ASPIRE is a quarterly magazine published by PCI in cooperation with the associations of the National Concrete Bridge Council. The editorial content focuses on the latest technology and key issues in the Concrete Bridge Industry.
Issue link: http://www.aspiremagazinebyengineers.com/i/622975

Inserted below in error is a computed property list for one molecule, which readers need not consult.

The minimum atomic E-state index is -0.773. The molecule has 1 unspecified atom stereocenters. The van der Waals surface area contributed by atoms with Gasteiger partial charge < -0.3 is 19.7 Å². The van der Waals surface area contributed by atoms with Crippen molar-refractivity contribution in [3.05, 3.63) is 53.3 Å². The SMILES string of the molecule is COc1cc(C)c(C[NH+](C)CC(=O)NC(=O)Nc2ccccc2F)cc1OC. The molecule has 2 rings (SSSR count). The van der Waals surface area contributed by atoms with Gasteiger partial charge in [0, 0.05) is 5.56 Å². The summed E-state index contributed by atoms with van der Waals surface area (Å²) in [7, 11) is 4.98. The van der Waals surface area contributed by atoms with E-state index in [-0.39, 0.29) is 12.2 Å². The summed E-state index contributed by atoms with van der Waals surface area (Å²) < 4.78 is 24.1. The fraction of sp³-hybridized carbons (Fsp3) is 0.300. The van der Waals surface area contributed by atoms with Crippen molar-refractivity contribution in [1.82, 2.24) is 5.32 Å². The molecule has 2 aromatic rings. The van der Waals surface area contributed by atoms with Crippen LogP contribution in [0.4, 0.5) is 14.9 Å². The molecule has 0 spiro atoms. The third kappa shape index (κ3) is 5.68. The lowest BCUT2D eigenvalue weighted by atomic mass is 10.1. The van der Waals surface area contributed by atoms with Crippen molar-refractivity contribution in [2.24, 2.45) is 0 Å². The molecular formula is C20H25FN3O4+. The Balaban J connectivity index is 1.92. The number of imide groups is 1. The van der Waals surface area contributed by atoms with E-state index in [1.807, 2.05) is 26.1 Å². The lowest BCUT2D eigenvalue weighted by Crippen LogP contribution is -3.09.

STATE OHIO State funding focuses on repair and replacement of local bridges by Pieter Wykoff and Tim Keller, Ohio Department of Transportation With nearly 28,000 bridges, Ohio ranks second in the nation for the number of bridges connecting state and local roads. These are all critical to the state’s transportation infrastructure. Most of these bridges are shorterspan bridges on local road systems, but the large Ohio inventory also contains a number of major, iconic structures. Several of the more-recently constructed concrete bridges in this category have been featured in past issues of ASPIRE.TM These include the Veterans’ Glass City Skyway in Toledo (Summer 2007), the Rich Street Bridge in Columbus (Fall 2012), and the Jeremiah Morrow Bridge in Warren County (Winter 2014), all of which are owned by the Ohio Department of Transportation (ODOT). A brief description of each of these beautiful concrete bridges follows. Veterans’ Glass City Skyway—Toledo The Veterans’ Glass City Skyway Bridge carries Interstate 270 (I-270) across the Maumee River at Toledo, Ohio. The cable-stay supported main spans reach 612.5 ft on each side of the single tower. The entire structure is 8800 ft long and was constructed using 3050 precast concrete box-girder segments. In the main spans, the twin boxes are connected using delta frames that transfer loads from the box girders to the cable stays. The sides of the tower are encased in glass that is reflective during the day and is lit from behind with arrays of multi-colored LEDs at night. The bridge was opened to traffic in 2007. Rich Street Bridge—Columbus The Rich Street Bridge crosses the Scioto River in the heart of Columbus, Ohio. The new five-span bridge is 563 ft long and carries three lanes of traffic and two 10-ft-wide sidewalks. Precast semi-lightweight concrete arch segments support haunched precast concrete girders and a cast-in-place concrete deck. All elements of the structure were post-tensioned for structural efficiency and durability. The bridge was completed in 2012. Jeremiah Morrow-Warren County The Jeremiah Morrow Bridge is the tallest bridge in Ohio and is the first cast-in-place segmental concrete box-girder bridge to be constructed in the state. The six-span twin bridges carry Interstate 71 (I-71) nearly 240 ft above the scenic Little Miami River in Warren County, Ohio. The two main spans are 440 ft long. The single-cell box girders have a top flange width of 55 ft and vary in depth from 12 ft deep at midspan to 25 ft deep at the piers. The northbound bridge was opened to traffic in 2013; the second bridge is still under construction with completion expected in the fall of 2016. Improving Local Bridges The Buckeye State’s bridge inventory is better than most when it comes to nationwide reports on statewide bridge conditions, but the ODOT continues to rehabilitate and repair bridges on most interstates, and U.S. and state routes. Many of the bridges on local routes, which are owned and maintained by counties and cities, are in need of more-costly repairs. To address the condition of these local bridges, Governor John R. Kasich launched the Ohio Bridge Partnership Program in 2013 to help cities and counties repair 220 local bridges. The three-year, $120-million program started the following year by fixing the first 40 structurally deficient bridges on the local transportation system. Reductions in original cost estimates allowed program planners to add 10 more bridges to the list in 2014, bringing the total number of bridges receiving repairs to 230. The next transportation budget provided an additional $10 million to the program, extending the program through 2017. In 2015, 84 local system bridges in Ohio were slated for reconstruction as part of the program. “It’s been a much-needed shot in the arm for